Marshall County Fiscal Court heard a complaint last week from a resident concerning the noise levels of a business near his home. David Culp claimed that the noise output from Dam Brewhaus, a microbrewery and a restaurant, has made day-to-day life difficult for him, his family and his neighborhood.
“You can’t get away from the noise,” Culp said. “You can’t go in the house and close the doors and windows and get away from it. The only way to get away from it is to leave home.”
Having tried many options, from contacting the judge-executive’s office, the sheriff’s office, and County Attorney Jason Darnall, Culp brought his plight to the fiscal court. Culp referenced several ordinances and provided footage with audio for them to see and hear.
Darnall, having already viewed and heard the footage, told Culp that he would be upset at the noise level as well were he in Culp’s position. However, the language in the referenced ordinances is too vague and simply reads “unreasonable noise,” which he said is not easily identifiable without listing limits on decibel levels. The ordinance, Darnall said, speaks more to “intent” and the number of people affected, which, as of Tuesday, he had only heard from Culp about the issue.
Because of these hurdles, Darnall said Culp’s issue could only be taken care of as a civil case since the county attorney’s office has no jurisdiction outside of criminal cases. Judge-Executive Kevin Neal added to that, stating he would rather avoid “legislating away to fix a problem” before exasperating all other options, and that the business also has rights to consider.
“I would not want to see the fiscal court step off into that direction right now until we maybe try to work something out at the individual business and the resident level,” Neal said.
The owner of the Dam Brewhaus, Sheri Swatzell, was also present at the meeting. She told the fiscal court that they had tried to compromise with Culp and turned their speakers in different directions, but they still receive complaints from him.
She noted that her business does not play music every weekend and typically stops at 10 p.m. There was one special occasion where they played until 11:30 p.m., which was during a fundraiser for veterans. She also added that part of the issue stems from COVID-19 regulations requiring them to operate at 50% capacity, as well as being forced to operate largely outside.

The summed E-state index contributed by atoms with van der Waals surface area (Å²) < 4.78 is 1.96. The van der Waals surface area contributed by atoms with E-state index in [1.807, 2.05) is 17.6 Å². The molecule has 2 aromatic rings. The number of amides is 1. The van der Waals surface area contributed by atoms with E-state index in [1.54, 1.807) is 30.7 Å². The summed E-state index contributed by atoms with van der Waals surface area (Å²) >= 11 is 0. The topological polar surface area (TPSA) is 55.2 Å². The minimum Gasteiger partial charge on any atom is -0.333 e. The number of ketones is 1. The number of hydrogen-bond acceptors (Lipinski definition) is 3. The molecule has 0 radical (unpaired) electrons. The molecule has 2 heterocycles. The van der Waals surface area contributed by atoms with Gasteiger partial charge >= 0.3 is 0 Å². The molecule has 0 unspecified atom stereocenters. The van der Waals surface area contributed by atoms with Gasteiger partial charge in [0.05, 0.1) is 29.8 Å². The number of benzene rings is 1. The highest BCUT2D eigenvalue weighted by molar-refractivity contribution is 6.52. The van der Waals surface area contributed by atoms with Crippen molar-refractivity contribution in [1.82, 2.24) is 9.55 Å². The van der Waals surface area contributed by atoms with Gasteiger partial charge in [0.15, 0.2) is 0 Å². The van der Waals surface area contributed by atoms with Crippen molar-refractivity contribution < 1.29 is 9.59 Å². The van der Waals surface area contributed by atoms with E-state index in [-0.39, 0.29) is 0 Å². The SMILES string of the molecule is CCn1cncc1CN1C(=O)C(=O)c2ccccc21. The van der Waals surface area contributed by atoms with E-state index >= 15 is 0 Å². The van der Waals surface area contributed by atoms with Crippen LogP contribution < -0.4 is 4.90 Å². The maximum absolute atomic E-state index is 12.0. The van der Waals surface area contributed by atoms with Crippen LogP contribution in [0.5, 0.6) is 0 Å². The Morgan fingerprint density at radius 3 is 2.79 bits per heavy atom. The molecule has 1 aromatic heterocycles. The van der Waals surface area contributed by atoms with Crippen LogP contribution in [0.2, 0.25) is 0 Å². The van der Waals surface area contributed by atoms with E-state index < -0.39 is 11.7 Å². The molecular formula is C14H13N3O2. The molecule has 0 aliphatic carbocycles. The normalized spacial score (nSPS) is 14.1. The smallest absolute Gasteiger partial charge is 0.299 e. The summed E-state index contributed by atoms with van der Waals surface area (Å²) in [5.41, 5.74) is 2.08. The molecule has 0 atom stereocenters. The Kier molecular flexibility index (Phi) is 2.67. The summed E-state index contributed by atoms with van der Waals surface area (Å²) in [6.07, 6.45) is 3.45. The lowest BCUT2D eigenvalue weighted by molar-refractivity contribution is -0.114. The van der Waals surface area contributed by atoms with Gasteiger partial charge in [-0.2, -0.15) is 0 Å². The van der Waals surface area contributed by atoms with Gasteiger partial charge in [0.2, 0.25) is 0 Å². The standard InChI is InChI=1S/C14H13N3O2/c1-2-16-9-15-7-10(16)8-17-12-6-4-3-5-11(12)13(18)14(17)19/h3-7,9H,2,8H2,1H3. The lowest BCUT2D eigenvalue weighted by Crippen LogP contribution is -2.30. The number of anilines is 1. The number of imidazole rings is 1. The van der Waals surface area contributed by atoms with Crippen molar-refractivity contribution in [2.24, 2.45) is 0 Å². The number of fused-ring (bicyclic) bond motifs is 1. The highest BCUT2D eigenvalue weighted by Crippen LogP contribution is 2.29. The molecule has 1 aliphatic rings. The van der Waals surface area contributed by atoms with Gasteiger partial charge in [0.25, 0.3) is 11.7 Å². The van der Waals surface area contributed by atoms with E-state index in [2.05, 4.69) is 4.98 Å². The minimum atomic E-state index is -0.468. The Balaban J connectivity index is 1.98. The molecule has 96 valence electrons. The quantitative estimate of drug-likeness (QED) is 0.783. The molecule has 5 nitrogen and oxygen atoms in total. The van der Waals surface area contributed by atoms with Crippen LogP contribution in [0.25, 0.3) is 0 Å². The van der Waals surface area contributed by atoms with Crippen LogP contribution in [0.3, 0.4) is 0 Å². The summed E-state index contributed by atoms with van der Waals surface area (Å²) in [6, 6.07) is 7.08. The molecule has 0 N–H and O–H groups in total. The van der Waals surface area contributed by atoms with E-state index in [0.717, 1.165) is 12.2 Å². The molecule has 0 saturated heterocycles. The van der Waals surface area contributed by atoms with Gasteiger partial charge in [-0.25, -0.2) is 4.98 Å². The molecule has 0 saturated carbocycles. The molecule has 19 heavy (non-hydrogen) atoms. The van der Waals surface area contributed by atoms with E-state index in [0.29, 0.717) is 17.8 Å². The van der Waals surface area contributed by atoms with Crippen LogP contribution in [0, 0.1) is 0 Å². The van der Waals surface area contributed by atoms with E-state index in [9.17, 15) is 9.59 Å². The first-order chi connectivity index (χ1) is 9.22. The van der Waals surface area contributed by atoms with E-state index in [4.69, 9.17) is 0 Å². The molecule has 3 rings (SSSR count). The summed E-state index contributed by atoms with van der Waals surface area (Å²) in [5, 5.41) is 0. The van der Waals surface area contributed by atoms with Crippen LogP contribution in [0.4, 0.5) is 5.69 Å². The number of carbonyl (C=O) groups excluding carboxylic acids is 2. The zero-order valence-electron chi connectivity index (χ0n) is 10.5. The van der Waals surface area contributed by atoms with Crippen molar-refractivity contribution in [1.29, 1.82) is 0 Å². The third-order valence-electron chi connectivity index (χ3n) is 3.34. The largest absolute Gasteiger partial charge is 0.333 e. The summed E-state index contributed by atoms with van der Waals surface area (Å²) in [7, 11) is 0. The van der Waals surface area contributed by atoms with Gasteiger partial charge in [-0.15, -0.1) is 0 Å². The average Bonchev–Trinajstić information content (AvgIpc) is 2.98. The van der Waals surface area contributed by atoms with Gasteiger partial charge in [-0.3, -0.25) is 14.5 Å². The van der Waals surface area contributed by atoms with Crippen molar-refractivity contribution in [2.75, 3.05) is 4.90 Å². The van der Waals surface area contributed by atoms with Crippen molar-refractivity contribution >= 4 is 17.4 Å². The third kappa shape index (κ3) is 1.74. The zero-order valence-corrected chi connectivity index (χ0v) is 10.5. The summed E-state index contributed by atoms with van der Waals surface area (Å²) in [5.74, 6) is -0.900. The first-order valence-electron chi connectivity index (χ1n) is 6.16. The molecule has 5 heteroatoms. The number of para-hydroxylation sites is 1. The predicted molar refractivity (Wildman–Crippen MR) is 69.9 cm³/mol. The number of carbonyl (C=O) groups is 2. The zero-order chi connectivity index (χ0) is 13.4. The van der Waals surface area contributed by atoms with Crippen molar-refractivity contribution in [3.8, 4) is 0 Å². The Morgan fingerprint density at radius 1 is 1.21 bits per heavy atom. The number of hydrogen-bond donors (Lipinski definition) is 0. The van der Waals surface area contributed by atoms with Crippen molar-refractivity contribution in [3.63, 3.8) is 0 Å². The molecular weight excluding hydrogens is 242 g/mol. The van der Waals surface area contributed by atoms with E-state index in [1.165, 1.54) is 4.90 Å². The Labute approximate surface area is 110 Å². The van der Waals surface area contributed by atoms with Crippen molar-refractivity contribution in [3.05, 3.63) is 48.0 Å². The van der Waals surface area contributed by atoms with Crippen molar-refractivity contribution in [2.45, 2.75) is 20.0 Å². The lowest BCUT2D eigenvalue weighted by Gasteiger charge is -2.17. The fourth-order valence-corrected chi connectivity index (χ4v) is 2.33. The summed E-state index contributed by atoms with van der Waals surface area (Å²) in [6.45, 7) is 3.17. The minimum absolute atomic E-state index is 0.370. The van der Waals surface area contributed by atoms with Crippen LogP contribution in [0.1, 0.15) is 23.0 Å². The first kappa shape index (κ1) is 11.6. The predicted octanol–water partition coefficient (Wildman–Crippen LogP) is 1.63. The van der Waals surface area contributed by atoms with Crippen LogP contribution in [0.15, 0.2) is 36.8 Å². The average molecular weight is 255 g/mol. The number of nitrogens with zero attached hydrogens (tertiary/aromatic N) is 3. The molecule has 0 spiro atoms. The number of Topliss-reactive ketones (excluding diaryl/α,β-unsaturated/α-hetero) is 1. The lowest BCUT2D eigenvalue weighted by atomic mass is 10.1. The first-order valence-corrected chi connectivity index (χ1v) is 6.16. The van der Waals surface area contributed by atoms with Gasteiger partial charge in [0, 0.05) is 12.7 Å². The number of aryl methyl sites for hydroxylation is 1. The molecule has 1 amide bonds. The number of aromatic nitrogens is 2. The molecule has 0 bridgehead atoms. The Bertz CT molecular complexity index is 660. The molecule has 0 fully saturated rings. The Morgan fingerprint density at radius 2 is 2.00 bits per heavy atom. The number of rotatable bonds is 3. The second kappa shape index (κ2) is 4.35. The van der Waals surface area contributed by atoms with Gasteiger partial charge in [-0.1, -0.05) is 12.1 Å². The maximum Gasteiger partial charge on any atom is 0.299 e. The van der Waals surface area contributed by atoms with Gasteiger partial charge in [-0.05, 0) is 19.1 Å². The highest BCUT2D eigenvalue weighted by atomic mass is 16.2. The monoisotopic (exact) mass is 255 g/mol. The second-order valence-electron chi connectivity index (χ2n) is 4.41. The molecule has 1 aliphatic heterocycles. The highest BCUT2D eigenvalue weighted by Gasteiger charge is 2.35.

Culp said he understands that they are a business and that they are allowed to operate any way they choose, but he said there is no need for exorbitant expenditures on their part and asked they “just turn it down.”
The fiscal court also heard a variety of items, including:
- Rejected a bid to repair the courthouse roof, and then unanimously approved the judge-executive’s office to look into potentially hiring an architect to assess and design a plan for the 105-year-old structure.
- Accepted Commodore Lane into the county road system contingent upon the private owner to pay 100% of repair costs.
- Had the first reading of an ordinance to reduce the speed limit on Rudolph Road from 45 to 35 miles per hour.
- Scheduled a public hearing for October 20 at 10 a.m. on the removal of a section of Walton Lane from county road maintenance.
- Proclaimed Oct. 12 through Oct. 18, 2020 as Family Week. Each day will be recognized for something specific such as old photo night on Monday, game night on Tuesday, bible study night on Wednesday, family meal night on Thursday, emergency preparedness night on Friday, family drive day on Saturday, and family worship day on Sunday.
- Accepted bids from Select Tech Inc. ($97,266) and Stryker ($21,070.50) for an ambulance remount.
- Approved a transfer of funds from occupational tax to the road fund ($241,961) and to the jail fund ($100,000) with a transient tax of $24,494.21.
- Approved Jeff Russell to Sewer Board.
- Approved pay increases for two E911 personnel to reflect their positions.
- Accepted the Peel and Holland Benefit Advisory Service agreement.
- Approved the Brewers Water Expansion Project ($277,792), which would “provide water hookup to approximately 50 households” that lack drinkable water.
- Heard annual report on Marshall County’s libraries from Tammy Blackwell, Director of Public Libraries.